This master project helps to generalize research on face biometrics by increasing the pool of possible face detection and -recognition systems in our Rust implementation. Your task would be to research state-of-the-art systems and implement a subset of those in Rust.

Contact: Philipp Hofer

  • Evaluation of FIDO2 security key attestation

[FIDO2](https://fidoalliance.org/fido2/, opens an external URL in a new window) is a standard for secure privacy-preserving cryptographic login to websites. FIDO2 tokens (or security keys) can be used as second-factor in addition to password-based login or as a standalone authentication token for [passwordless login](https://www.yubico.com/authentication-standards/fido2/, opens an external URL in a new window). In order for a website to determine if a user's FIDO token is sufficiently trustworthy, tokens implement an [attestation mechanism](https://fidoalliance.org/fido-technotes-the-truth-about-attestation/, opens an external URL in a new window). The goal of this thesis project is to analyze the capabilities (e.g. supported cryptographic algorithms) of current FIDO2 hardware (and software) tokens and to analyze their attestation mechanisms (particularly in terms of certificate chains).

Contact: Michael Roland

  • Evaluation of Tor relay performance

Can the Tor client experience be improved by limiting a Tor client to a subset of the available Tor relays? What criteria would be best suited to select a high-performance subset?
The goal of this thesis is to answer these questions by analyzing the performance differences between Tor relays based on grouping them by publicly available attributes. Possible criteria could include (but are not limited to) the flags they have obtained (e.g. only using stable or fast relays for all connections), the port number they accept connections on, their age, their advertised bandwidth, etc.  

Contact: Michael Roland

  • Vein recognition

In the CDL Digidow (digidow.eu) sensors can identify participating individuals based on different biometric factors. This master thesis will compare different state-of-the-art vein recognition models and extend our real-life prototype with vein recognition.

Contact: Philipp Hofer

  • Privacy on Smartphones

Protecting privacy on smartphones has been recognized as a vital factor because portable devices operate nowadays with more and more sensitive personal data (location/geotags, contacts, call history, text messages, photos, physical health, etc.). The goal of this work is to extend the Android Device Security Database (which is more focused on security, see https://www.android-device-security.org/, opens an external URL in a new window) to privacy attributes and indicators (e.g. privacy policies, user profiling, network traffic analysis, company resolution) for various OEMs/models.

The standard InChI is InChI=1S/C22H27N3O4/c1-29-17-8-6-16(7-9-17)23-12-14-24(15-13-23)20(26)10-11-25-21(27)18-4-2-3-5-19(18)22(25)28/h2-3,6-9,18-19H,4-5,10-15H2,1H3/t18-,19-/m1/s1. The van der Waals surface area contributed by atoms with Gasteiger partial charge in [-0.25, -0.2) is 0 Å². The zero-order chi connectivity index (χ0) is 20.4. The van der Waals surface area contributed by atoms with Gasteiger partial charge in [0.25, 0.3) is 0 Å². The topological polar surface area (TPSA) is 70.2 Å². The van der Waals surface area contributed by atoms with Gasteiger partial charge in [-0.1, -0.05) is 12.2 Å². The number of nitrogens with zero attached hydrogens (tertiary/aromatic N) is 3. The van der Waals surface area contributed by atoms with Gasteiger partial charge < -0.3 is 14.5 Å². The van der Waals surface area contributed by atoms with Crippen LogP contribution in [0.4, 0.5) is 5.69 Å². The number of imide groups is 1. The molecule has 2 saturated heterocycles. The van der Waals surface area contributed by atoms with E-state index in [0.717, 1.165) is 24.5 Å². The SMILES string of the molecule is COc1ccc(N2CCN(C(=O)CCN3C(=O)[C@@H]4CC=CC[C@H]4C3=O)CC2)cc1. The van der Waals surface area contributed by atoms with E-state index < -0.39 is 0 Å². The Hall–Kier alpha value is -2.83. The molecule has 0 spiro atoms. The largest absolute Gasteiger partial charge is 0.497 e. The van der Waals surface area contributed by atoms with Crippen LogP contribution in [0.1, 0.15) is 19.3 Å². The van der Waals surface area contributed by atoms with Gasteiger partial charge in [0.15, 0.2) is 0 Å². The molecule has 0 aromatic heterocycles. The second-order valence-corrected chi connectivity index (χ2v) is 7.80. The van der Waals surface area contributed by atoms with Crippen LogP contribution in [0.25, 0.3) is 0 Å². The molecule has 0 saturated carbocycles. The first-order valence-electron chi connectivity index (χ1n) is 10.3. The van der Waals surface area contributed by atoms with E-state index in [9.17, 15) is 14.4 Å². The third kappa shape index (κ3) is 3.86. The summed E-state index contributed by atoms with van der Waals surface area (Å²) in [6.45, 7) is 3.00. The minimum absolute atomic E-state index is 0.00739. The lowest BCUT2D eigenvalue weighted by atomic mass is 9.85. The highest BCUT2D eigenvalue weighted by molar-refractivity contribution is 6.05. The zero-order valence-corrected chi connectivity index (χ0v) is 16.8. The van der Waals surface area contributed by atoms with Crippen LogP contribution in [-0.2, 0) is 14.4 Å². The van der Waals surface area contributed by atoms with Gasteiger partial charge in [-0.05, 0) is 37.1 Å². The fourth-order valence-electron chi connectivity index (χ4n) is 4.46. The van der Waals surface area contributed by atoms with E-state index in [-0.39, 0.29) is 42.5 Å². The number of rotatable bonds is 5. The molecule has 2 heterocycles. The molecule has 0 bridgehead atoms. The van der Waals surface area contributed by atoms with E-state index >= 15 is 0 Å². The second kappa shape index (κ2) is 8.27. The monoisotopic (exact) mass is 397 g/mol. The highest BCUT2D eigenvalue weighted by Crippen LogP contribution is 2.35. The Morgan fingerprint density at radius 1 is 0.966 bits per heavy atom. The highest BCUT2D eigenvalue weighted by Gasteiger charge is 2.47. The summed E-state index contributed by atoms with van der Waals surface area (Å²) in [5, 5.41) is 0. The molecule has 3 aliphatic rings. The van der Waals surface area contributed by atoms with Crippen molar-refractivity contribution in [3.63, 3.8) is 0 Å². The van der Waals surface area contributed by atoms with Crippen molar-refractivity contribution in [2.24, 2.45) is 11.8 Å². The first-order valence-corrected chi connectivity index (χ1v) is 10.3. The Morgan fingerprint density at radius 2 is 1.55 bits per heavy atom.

Contact: Jan Horacek

  •  Anomaly Detection in Cybersecurity

Abstract: Anomaly detection systems (such as ones implemented in EDR or IDS) are very useful tools that help blue teams, e.g., to identify exploitation of zero-day vulnerabilities. They are designed to detect (unusual) malicious activity based on events. The techniques used to find anomalies are very broad - ranging from predefined rules to deep learning methods. Furthermore, the scenarios that are relevant to this topic are quite extensive (LAN security, DDoS, UEBA, DLP, etc.). The thesis should address at least the first three points:

1. Scope: pick a scenario, explain the use cases and create appropriate test data/benchmarks (if they do not exist)
2. Methods: describe detection techniques including the underlying theory that suit the scope defined in 1.
3. Implementation: implement the techniques mentioned in 2. (preferably in python) and compare the performance, discuss the usability
4. Visualization: how to visualize events and anomalies in a system?
5. Research: improve some published results

Contact: Jan Horacek

  • Reading machine readable ID documents on Android

Abstract: The goal of this project is to create an open source implementation of an Android app to read and verify data from machine readable ID documents via NFC (such as eMRTD/electronic passport).

Contact: Michael Roland

  • Mobile driving license reference implementation

Abstract: The goal of this project is to implement the current standard for mobile driving licenses (ISO/IEC 18013-5) on Android.

Contact: Michael Roland

  • Physical user location model using machine learning